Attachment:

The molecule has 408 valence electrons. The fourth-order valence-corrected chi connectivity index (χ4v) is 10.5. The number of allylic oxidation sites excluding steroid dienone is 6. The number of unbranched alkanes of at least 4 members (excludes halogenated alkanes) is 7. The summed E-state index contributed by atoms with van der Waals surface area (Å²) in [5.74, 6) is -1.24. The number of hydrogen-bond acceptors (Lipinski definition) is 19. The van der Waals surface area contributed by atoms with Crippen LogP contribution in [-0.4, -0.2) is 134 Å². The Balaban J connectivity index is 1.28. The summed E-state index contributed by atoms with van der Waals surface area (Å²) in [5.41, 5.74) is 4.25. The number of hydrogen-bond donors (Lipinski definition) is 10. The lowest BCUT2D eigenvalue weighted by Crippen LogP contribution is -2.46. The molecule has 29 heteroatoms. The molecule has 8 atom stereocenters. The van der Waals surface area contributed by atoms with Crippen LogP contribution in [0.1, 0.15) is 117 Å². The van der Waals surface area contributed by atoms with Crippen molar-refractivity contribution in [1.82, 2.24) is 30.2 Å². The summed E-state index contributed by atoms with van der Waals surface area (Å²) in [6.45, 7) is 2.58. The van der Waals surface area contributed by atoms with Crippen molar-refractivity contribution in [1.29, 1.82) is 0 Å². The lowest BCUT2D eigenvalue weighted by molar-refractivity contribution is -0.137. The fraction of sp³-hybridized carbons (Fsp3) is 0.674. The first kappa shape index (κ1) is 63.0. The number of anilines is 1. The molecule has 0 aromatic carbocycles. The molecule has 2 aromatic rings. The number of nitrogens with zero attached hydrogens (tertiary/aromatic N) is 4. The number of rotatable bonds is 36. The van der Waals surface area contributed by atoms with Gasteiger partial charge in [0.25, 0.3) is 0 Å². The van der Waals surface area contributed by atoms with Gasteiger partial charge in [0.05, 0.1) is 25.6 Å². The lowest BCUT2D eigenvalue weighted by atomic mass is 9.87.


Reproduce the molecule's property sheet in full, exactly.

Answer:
The molecule has 408 valence electrons. The fourth-order valence-corrected chi connectivity index (χ4v) is 10.5. The number of allylic oxidation sites excluding steroid dienone is 6. The number of unbranched alkanes of at least 4 members (excludes halogenated alkanes) is 7. The summed E-state index contributed by atoms with van der Waals surface area (Å²) in [5.74, 6) is -1.24. The number of hydrogen-bond acceptors (Lipinski definition) is 19. The van der Waals surface area contributed by atoms with Crippen LogP contribution in [-0.4, -0.2) is 134 Å². The Balaban J connectivity index is 1.28. The summed E-state index contributed by atoms with van der Waals surface area (Å²) in [5.41, 5.74) is 4.25. The number of hydrogen-bond donors (Lipinski definition) is 10. The lowest BCUT2D eigenvalue weighted by Crippen LogP contribution is -2.46. The molecule has 29 heteroatoms. The molecule has 8 atom stereocenters. The van der Waals surface area contributed by atoms with Crippen LogP contribution in [0.1, 0.15) is 117 Å². The van der Waals surface area contributed by atoms with Crippen molar-refractivity contribution in [1.82, 2.24) is 30.2 Å². The summed E-state index contributed by atoms with van der Waals surface area (Å²) in [6.45, 7) is 2.58. The van der Waals surface area contributed by atoms with Crippen molar-refractivity contribution in [1.29, 1.82) is 0 Å². The lowest BCUT2D eigenvalue weighted by molar-refractivity contribution is -0.137. The fraction of sp³-hybridized carbons (Fsp3) is 0.674. The first kappa shape index (κ1) is 63.0. The number of anilines is 1. The molecule has 0 aromatic carbocycles. The molecule has 2 aromatic rings. The number of nitrogens with zero attached hydrogens (tertiary/aromatic N) is 4. The number of rotatable bonds is 36. The van der Waals surface area contributed by atoms with Gasteiger partial charge in [0.25, 0.3) is 0 Å². The van der Waals surface area contributed by atoms with Gasteiger partial charge in [0.05, 0.1) is 25.6 Å². The lowest BCUT2D eigenvalue weighted by atomic mass is 9.87.